When most people speak of place-based efforts to alleviate poverty, their definition is the same one used for the last half century—ever since the Ford Foundation undertook its 1964 Gray Areas Project and the federal government launched its corresponding Community Action Program. They envision a multi-year initiative focused on a small, distressed neighborhood. Sometimes the area is expanded to encompass a contiguous set of neighborhoods or even a municipality; but there is always a well-defined, contained target area.
In Senator Tom Harkin’s final speech on the Senate floor, delivered last month to a national audience witnessing the retirement of a public figure of cross-partisan admiration, the most poignant words concerned persons with disabilities. It wasn’t surprising, as Harkin was the author of the Americans with Disabilities Act, and he spoke about one of his disappointments:
We are used to the idea that workers respond to financial incentives, whether it’s a bonus or wage increase, but it might be that bosses can boost workers' performance by appealing to their altruism, not just their pockets. As economies recover from the financial crisis, businesses have remained shy with the purse strings, but new evidence from our research has shown that involving employees in corporate philanthropy can offer the kind of motivation that we may have thought only money can buy.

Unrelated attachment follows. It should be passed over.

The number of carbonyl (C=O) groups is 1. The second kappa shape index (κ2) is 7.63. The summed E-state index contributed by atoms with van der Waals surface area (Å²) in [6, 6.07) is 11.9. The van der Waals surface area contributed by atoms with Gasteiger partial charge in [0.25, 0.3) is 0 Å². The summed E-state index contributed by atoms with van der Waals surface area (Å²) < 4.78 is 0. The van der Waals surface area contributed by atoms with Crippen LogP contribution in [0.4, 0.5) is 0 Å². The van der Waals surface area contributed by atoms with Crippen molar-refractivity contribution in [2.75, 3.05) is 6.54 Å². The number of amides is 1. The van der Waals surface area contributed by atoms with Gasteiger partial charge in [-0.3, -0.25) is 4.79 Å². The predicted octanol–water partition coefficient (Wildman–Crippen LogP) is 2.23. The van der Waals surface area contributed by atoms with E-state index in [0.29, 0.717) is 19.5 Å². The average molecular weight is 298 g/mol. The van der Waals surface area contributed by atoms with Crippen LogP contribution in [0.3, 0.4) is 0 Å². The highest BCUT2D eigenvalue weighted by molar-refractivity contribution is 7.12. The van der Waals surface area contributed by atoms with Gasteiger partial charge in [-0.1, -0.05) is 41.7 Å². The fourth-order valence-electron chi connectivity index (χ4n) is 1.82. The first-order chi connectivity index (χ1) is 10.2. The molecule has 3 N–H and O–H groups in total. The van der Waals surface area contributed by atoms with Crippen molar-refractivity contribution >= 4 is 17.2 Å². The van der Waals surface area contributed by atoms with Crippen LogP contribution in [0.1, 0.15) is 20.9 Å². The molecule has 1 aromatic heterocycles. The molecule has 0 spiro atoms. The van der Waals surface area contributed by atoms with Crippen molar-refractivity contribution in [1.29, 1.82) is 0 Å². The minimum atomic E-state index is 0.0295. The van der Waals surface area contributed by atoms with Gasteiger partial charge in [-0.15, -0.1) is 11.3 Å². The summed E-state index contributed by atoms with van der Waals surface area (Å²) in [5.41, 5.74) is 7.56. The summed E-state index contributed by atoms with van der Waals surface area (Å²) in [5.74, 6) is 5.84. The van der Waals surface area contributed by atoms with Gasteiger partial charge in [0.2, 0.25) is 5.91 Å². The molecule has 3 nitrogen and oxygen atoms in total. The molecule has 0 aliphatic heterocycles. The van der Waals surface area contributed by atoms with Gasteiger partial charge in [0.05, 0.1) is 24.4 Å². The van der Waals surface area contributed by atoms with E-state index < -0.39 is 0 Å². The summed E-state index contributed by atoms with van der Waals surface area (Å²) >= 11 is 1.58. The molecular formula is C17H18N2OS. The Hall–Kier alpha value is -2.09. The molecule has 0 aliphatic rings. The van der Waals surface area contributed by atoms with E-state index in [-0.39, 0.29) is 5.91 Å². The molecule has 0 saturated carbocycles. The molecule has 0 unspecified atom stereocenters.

It’s conventional wisdom in the world of charitable giving: Good nonprofits spend as little as possible on overhead. Donor dollars, the thinking goes, are best spent on a nonprofit’s charitable mission, not on administration and fund-raising To Dan Pallotta, that’s ludicrous.
At a recent Associated Grant Makers event, Boston College Center for Corporate Citizenship presented highlights from their sixth biennial survey about the attitudes and commitments of business executives toward corporate citizenship. The survey revealed a lot of critical information about the future of corporate citizenship and the integral role it will play in business growth and sustainability. I encourage everyone to read the survey, which will soon be available here.
Individuals with behavioral health and other medical issues are among the highest need, most complex patients in the health care system but rarely receive care that integrates both aspects of treatment. The National Co-morbidity Survey Replication (NCS-R) shows that 68% of adults with a severe behavioral health disorder had at least one chronic medical condition, and 29% of adults with a chronic medical condition have serious mental illness. Moreover, those with a mental illness live far shorter lives than those without, partly due to treatable medical conditions and inadequate access to
For the first time in 50 years, students from low-income backgrounds now comprise the majority of the country’s public school system. The Southern Education Foundation released a report indicating 51 percent of public school students came from low-income households in 2013.
Over the next decade, will wealth become a unifying force in addressing global problems or a point of divisiveness among wealth holders? Before we can answer this question, we need to understand the role that family offices—private investment companies that steward the financial resources of wealthy individuals and their families—will play in the impact investing space.